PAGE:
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Posted 10-10-2019 06:23 AM
(1117 views)

I am running Proc Logistic in SAS with Stepwise selection. My results show the Intercept with an estimate of -3290.3 while the other parameters vary with values such as 0.5337, 3.11E-6, 0.000088 etc.

This is the first time I've had such differing values, would anyone be able to explain in layman's terms what this means? And possibly what fixes I could do? Or maybe more things to look into?

Unfortunately, I am the only analyst within the business so I have no support from others who work from me as they don't understand the methodology.

Thanks in advance!

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- proc logistic

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Intercept is where the regression line crosses the y-axis when all the x-variables are set to zero. The other numbers are slopes of the individual variables.

I don't know what there is to fix here, it's not clear that anything needs to be fixed, it's not clear that anything is wrong.

Have you checked for outliers in the x-variables? .

--

Paige Miller

Paige Miller

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Sorry it's just in the past my Intercept value has been more similar to the parameter estimates, this is the first time they've been extremely different and I was wondering if I needed to fix something.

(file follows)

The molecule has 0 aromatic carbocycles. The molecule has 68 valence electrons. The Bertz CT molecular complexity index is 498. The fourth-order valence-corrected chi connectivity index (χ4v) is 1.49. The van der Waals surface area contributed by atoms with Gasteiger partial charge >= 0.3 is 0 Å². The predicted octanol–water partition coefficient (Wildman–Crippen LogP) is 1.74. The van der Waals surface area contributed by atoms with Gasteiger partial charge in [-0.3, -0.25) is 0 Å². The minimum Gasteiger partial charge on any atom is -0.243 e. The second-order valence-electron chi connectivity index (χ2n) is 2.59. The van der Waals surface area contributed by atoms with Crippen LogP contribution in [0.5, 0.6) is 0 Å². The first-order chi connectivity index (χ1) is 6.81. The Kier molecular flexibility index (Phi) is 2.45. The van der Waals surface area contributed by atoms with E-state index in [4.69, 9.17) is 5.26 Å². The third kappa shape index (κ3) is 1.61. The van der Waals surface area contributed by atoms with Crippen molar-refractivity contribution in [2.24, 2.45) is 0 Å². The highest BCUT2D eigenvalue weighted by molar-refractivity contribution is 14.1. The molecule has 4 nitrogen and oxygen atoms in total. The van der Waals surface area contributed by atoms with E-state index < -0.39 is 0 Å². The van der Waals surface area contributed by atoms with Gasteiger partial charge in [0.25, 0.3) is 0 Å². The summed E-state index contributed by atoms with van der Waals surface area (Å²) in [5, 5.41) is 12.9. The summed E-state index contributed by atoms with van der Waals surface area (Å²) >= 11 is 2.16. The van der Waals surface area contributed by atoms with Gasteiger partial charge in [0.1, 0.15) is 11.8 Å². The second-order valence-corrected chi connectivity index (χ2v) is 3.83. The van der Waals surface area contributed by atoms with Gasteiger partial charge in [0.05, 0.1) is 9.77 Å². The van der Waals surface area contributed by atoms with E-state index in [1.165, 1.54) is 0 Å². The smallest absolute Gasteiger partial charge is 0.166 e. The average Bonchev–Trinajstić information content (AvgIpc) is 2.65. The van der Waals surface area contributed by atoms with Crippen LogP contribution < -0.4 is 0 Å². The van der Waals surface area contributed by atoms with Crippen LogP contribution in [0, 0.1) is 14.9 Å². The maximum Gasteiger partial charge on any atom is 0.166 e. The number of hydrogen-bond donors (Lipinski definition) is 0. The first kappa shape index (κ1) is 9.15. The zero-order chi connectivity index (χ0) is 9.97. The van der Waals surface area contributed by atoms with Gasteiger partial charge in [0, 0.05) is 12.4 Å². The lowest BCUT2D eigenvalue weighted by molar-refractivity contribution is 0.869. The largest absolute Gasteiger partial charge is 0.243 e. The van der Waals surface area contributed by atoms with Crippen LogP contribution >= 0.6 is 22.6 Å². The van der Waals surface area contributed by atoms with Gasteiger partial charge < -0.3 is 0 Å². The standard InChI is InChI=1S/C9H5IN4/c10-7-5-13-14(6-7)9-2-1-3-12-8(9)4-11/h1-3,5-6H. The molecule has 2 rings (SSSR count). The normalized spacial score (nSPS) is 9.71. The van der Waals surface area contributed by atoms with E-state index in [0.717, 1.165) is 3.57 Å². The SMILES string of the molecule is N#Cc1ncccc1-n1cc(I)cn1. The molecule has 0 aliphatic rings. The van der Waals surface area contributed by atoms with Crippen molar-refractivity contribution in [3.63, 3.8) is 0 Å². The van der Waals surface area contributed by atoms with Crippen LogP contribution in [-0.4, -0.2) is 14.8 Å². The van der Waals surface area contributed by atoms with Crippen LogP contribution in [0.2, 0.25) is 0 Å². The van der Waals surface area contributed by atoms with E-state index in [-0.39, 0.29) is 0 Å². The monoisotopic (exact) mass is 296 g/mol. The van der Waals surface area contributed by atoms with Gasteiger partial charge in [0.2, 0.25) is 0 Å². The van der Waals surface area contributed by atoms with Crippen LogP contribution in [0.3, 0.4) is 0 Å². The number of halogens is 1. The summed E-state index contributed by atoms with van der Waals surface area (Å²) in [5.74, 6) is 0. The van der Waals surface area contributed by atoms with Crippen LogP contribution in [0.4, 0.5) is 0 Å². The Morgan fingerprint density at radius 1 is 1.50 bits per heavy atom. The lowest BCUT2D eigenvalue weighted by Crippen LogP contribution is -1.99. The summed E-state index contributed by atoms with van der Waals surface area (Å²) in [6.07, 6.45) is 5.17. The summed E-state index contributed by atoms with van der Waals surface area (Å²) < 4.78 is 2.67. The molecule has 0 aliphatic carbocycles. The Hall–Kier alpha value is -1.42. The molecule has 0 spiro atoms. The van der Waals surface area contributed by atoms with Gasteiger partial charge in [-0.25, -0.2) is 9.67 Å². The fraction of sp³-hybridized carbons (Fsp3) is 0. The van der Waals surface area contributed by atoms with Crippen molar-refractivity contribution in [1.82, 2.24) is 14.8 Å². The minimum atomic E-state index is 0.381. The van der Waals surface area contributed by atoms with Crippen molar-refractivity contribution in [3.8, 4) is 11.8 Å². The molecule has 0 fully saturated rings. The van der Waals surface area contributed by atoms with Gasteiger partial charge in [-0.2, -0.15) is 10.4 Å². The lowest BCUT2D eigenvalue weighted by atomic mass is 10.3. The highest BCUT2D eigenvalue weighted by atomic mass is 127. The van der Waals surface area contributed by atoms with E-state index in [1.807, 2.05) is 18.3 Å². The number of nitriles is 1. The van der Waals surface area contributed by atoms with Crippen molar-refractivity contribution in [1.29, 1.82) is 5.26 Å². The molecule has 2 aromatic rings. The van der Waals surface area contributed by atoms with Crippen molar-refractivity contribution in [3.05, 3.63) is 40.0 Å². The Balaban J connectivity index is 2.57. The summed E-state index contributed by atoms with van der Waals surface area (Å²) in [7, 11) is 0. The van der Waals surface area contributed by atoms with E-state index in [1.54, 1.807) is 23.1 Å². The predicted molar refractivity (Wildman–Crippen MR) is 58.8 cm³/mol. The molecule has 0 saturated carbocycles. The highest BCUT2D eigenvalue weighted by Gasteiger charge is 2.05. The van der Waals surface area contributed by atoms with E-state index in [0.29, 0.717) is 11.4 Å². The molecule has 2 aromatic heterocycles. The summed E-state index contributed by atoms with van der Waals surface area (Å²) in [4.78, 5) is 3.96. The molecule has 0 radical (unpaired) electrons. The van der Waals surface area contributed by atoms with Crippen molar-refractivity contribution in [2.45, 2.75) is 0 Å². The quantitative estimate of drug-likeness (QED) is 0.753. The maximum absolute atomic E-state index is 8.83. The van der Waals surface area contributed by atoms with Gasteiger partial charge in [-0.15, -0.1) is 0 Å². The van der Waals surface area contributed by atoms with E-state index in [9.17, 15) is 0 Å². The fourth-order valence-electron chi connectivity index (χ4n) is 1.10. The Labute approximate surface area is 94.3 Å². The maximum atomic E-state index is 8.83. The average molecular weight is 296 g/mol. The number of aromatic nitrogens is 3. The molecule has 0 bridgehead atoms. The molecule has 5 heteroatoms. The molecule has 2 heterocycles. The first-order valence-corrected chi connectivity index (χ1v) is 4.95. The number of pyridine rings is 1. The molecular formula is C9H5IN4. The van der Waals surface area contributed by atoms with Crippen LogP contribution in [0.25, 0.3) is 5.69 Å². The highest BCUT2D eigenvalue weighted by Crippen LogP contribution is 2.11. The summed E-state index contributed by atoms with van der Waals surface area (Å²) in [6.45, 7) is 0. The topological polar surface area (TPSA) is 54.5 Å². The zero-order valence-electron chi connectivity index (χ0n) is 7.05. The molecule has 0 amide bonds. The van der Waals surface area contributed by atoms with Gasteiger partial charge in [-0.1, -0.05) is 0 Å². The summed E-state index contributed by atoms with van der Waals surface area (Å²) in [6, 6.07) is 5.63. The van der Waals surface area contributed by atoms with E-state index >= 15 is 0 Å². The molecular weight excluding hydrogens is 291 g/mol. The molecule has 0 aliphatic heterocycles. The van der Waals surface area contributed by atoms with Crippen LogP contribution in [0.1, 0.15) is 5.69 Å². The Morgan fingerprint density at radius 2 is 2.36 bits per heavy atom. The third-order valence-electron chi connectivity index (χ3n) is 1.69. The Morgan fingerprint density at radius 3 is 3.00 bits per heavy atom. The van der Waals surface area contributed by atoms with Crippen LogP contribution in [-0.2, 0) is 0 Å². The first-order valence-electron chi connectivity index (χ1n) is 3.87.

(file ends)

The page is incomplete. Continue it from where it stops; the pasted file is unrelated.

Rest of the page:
Are the outliers outputted as part of Proc Logistic?

It might be worth noting that I'm just building quick scorecard for Segmentation Analysis before I start the actual scorecard builds.

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@manonlyn wrote:

Sorry it's just in the past my Intercept value has been more similar to the parameter estimates, this is the first time they've been extremely different and I was wondering if I needed to fix something.

Are the outliers outputted as part of Proc Logistic?

It might be worth noting that I'm just building quick scorecard for Segmentation Analysis before I start the actual scorecard builds.

You can check outliers in the x-variables via a histogram or PROC UNIVARIATE, or just about any other plotting method. There are also a number of "goodness of fit" statistics computed by PROC LOGISTIC, such as the C statistic (area under the curve), percent concordance and Somer's D.

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Paige Miller

Paige Miller

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Thank you I'll start with those, this has been really helpful thanks again.

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Sorry it's just in the past my Intercept value has been more similar to the parameter estimates, this is the first time they've been extremely different and I was wondering if I needed to fix something.

That may have been coincidental. I'm not aware of any rules or logic that would indicate that should happen.

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I didn't see any problem in your output, so what is your problem .

For those variables have very small coefficient (3.11E-6, 0.000088 etc) , you can ignore/remove them due to not significant .

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@Ksharp wrote: